Judging by your previous questions,I think this is the info you need.
Setting cam timing with stock cams is relatively easy using the punch mark on the cam gears For stock timing, the punch marks at 9 O'clock on the exhaust cam and at 3 O'clock on the intake cam should align with the top of the head. If stock timing is altered the exhaust cam punch mark will either be one tooth above or one tooth below the top of the head.
Take out tensioner.
Remove both plugs from shifter side of crankcase, the center plug to turn, the 11:00 plug to locate the 'I' (not the H) in.
Use a ratchet on end of crankshaft (through center plug) and zip tie ratchet to footpeg with the I lined up in the timing plug hole.
With the intake cam (rear one) pointing straight back, align the punch mark on the backside of the intake cam sprocket with the top of the head. Since the slack in the timing chain is in the back, if it doesn't align exactly right at the top of the head, err slightly high. Zip tie chain to intake sprocket.
Remove exhaust cam, count 12 links (where sprocket teeth will go) from the punch mark on the top of the intake cam and mark that position on the chain with something noticeable (use a Sharpie). Hold the exhaust cam close the to intake cam with the exhaust cams pointing horizontally to the front of the bike. With the exhaust cam in this position, there will be a punch mark at the top. Put the tooth above this punch mark in the chain link you marked that was 12 or 13 over. Zip-tie the chain to the exhaust cam.
Reseat exhaust cam. The punch mark on the left side of the exhaust sprocket will align with the top of the head. It will be one link high. Go back and check that the I is still centered in the timing plug hole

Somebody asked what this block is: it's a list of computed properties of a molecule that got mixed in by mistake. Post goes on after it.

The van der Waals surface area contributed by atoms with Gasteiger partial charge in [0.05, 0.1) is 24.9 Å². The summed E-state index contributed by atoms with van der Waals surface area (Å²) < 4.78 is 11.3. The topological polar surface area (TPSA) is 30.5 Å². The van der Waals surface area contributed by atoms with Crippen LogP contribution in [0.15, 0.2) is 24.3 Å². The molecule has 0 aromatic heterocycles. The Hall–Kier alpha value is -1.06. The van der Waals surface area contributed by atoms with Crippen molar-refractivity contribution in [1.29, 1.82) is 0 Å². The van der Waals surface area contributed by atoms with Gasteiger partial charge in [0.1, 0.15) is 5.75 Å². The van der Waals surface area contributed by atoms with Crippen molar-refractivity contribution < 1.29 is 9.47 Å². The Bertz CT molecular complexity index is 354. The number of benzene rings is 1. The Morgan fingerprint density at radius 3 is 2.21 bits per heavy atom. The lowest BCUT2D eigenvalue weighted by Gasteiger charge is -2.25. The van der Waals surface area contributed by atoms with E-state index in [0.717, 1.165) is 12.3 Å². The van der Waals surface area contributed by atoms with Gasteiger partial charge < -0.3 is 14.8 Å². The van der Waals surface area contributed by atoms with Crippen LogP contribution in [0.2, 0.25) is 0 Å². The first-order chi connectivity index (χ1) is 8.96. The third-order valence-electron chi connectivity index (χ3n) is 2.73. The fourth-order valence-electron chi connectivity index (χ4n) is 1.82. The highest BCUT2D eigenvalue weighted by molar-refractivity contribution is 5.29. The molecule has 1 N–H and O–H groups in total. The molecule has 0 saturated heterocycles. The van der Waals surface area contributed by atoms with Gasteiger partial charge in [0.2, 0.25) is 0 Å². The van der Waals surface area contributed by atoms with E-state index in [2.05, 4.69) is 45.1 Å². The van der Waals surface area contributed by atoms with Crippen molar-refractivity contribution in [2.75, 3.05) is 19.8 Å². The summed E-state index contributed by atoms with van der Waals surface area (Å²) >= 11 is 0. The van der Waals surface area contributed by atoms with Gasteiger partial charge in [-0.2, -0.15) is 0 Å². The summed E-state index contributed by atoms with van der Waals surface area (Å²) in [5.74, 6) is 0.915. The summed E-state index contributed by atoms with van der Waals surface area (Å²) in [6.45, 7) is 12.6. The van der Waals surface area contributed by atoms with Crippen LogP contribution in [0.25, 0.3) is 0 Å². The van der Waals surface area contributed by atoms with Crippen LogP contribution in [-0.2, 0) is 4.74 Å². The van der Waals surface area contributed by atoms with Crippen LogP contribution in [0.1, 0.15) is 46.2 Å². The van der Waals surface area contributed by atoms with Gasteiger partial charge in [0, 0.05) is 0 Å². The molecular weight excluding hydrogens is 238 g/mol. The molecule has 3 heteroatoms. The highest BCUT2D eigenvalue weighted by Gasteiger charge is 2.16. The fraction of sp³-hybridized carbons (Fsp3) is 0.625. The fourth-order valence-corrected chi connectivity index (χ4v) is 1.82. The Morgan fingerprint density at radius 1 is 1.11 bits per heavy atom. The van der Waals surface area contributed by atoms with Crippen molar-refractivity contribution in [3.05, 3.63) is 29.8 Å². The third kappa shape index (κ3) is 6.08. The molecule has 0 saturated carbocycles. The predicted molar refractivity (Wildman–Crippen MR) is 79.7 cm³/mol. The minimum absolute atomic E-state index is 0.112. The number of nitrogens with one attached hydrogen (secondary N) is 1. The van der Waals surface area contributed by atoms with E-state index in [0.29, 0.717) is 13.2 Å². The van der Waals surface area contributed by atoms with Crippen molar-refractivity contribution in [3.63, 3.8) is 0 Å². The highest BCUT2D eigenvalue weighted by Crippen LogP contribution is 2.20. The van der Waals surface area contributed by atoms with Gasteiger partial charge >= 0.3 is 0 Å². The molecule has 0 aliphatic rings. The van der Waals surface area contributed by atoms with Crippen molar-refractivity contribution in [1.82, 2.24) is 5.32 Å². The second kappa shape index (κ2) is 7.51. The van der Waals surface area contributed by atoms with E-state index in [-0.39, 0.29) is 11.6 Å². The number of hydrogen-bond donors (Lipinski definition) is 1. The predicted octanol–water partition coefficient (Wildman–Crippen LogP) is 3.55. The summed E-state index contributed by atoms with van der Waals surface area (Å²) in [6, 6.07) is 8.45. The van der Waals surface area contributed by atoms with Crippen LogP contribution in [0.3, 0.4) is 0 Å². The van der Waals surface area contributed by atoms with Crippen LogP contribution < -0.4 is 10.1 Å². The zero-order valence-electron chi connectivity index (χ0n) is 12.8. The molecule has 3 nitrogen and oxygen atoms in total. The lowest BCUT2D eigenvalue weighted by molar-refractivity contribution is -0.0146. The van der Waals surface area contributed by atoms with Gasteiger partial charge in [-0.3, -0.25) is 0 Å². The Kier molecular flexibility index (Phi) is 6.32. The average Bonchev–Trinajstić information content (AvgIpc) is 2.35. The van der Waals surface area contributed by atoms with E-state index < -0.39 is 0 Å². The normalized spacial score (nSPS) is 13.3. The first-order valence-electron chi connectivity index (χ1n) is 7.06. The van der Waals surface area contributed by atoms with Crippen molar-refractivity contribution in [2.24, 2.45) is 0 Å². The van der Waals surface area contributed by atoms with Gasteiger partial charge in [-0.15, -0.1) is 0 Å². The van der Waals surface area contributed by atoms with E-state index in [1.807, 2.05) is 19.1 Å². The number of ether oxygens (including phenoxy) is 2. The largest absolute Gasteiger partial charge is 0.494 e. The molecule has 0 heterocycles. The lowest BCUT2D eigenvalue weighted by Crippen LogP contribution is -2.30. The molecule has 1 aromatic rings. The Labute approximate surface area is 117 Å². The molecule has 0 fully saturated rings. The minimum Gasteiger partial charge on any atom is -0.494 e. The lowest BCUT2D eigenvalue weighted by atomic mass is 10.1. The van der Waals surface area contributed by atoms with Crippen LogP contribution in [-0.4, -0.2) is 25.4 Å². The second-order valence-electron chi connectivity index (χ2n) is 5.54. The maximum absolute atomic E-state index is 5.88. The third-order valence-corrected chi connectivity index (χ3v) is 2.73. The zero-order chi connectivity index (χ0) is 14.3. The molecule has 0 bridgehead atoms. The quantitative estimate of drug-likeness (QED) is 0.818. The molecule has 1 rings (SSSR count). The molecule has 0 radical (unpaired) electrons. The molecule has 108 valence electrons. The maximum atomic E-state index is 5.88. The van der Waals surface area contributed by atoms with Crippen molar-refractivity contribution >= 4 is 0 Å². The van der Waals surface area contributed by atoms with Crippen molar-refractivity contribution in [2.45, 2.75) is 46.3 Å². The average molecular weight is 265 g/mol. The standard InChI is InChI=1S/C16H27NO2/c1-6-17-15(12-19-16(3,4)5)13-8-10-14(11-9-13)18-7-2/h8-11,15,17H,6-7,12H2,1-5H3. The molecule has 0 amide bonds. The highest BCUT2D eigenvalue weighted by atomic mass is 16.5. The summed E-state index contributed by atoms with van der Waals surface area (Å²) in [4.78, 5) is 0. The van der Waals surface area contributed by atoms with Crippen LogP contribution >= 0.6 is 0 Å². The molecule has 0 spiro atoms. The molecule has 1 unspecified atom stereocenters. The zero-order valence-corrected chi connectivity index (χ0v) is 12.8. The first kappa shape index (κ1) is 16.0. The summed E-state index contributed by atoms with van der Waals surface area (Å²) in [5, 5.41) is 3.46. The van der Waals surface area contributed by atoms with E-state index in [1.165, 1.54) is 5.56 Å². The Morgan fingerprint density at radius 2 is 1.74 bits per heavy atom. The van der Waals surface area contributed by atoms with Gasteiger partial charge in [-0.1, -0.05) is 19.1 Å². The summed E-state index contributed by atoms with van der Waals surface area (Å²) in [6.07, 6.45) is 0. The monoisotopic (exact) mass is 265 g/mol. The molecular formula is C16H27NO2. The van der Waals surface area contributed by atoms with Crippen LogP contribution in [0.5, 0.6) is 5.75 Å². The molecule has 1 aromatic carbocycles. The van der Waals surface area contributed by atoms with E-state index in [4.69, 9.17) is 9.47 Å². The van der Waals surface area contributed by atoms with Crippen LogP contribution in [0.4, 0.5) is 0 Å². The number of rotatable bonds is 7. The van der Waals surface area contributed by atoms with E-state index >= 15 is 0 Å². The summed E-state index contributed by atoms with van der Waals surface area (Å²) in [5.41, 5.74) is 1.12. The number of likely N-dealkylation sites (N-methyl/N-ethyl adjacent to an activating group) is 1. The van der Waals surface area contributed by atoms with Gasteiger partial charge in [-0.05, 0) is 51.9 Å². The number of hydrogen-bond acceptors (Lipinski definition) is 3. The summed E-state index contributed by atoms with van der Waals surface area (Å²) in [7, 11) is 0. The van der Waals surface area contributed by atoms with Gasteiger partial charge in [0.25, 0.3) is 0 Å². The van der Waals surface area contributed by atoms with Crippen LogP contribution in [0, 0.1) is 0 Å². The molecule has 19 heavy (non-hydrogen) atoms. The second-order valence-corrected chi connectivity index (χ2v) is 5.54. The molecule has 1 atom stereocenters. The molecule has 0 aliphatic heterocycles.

the intake cams point back
the exhaust cams point frontward
the rear punch mark on the intake is aligned or slight high with the top of the head
the front punch mark of the exhaust sprocket is aligned with the top of the head
Bolt and torque exhaust cam, torque intake if you've had it off.
Install chain tensioner (wind it up, hold the screwdriver with two hands, use the third hand to put hold tensioner in place, and fourth hand to bolt it up, then release screwdriver and put end bolt in it.
Remove zip ties on intake sprocket, exhaust sprocket, and ratchet holding TDC. Remove ratchet and replace both plugs.
Put on valve cover and two hoses, reinstall tank and seat and go riding.
There are two phillips screws in the bottom. Once they are removed, the top and bottom of the case are held together with clips molded into the case. Take a wide flat screwdriver and place it in the seam and gently pry it apart. Might want to start on the back in case you ****** up the plastic.
There are two sizes of metal........use one of each to create the eyelet.
Thread the longer one over the stalk shaped side, and the shorter one on the other side........if the fabric is lightweight, the clamping motion should also cut the hole as it engages to create the eyelet...if it is too thick, you will need a hole punch to clear the way first.
The action is for the longer shaft to pass through the fabric, then the inside edge of the smaller one, then the edges are bent and rolled but the flanged die to finish and secure......try a few samples on scrap first.